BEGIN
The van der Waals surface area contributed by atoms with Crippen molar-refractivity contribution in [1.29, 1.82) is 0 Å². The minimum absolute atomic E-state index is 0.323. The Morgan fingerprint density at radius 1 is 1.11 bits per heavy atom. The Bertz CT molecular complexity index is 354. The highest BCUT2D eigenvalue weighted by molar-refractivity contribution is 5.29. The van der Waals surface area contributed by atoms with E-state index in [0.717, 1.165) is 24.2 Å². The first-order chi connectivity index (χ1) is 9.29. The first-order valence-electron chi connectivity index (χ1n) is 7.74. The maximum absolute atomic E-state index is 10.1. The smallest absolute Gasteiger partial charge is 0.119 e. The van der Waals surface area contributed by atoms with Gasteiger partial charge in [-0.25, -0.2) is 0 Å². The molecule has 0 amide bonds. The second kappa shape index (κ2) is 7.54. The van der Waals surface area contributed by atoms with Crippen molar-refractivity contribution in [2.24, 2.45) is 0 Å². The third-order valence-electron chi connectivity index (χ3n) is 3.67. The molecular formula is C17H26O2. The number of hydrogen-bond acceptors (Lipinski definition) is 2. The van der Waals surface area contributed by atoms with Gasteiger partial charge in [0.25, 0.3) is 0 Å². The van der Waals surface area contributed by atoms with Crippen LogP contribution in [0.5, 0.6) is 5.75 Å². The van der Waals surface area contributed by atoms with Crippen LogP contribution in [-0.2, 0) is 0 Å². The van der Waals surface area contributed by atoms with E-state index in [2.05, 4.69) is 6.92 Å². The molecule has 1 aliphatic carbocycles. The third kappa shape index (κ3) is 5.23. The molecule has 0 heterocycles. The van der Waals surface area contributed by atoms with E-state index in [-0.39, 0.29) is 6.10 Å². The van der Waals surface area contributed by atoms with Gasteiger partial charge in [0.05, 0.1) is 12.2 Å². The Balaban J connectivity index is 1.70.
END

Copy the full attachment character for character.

The van der Waals surface area contributed by atoms with Crippen molar-refractivity contribution in [1.29, 1.82) is 0 Å². The minimum absolute atomic E-state index is 0.323. The Morgan fingerprint density at radius 1 is 1.11 bits per heavy atom. The Bertz CT molecular complexity index is 354. The highest BCUT2D eigenvalue weighted by molar-refractivity contribution is 5.29. The van der Waals surface area contributed by atoms with E-state index in [0.717, 1.165) is 24.2 Å². The first-order chi connectivity index (χ1) is 9.29. The first-order valence-electron chi connectivity index (χ1n) is 7.74. The maximum absolute atomic E-state index is 10.1. The smallest absolute Gasteiger partial charge is 0.119 e. The van der Waals surface area contributed by atoms with Gasteiger partial charge in [-0.25, -0.2) is 0 Å². The molecule has 0 amide bonds. The second kappa shape index (κ2) is 7.54. The van der Waals surface area contributed by atoms with Crippen molar-refractivity contribution in [2.24, 2.45) is 0 Å². The third-order valence-electron chi connectivity index (χ3n) is 3.67. The molecular formula is C17H26O2. The number of hydrogen-bond acceptors (Lipinski definition) is 2. The van der Waals surface area contributed by atoms with Gasteiger partial charge in [0.25, 0.3) is 0 Å². The van der Waals surface area contributed by atoms with Crippen LogP contribution in [0.5, 0.6) is 5.75 Å². The van der Waals surface area contributed by atoms with Crippen LogP contribution in [-0.2, 0) is 0 Å². The van der Waals surface area contributed by atoms with E-state index in [2.05, 4.69) is 6.92 Å². The molecule has 1 aliphatic carbocycles. The third kappa shape index (κ3) is 5.23. The molecule has 0 heterocycles. The van der Waals surface area contributed by atoms with E-state index in [-0.39, 0.29) is 6.10 Å². The van der Waals surface area contributed by atoms with Gasteiger partial charge in [0.05, 0.1) is 12.2 Å². The Balaban J connectivity index is 1.70.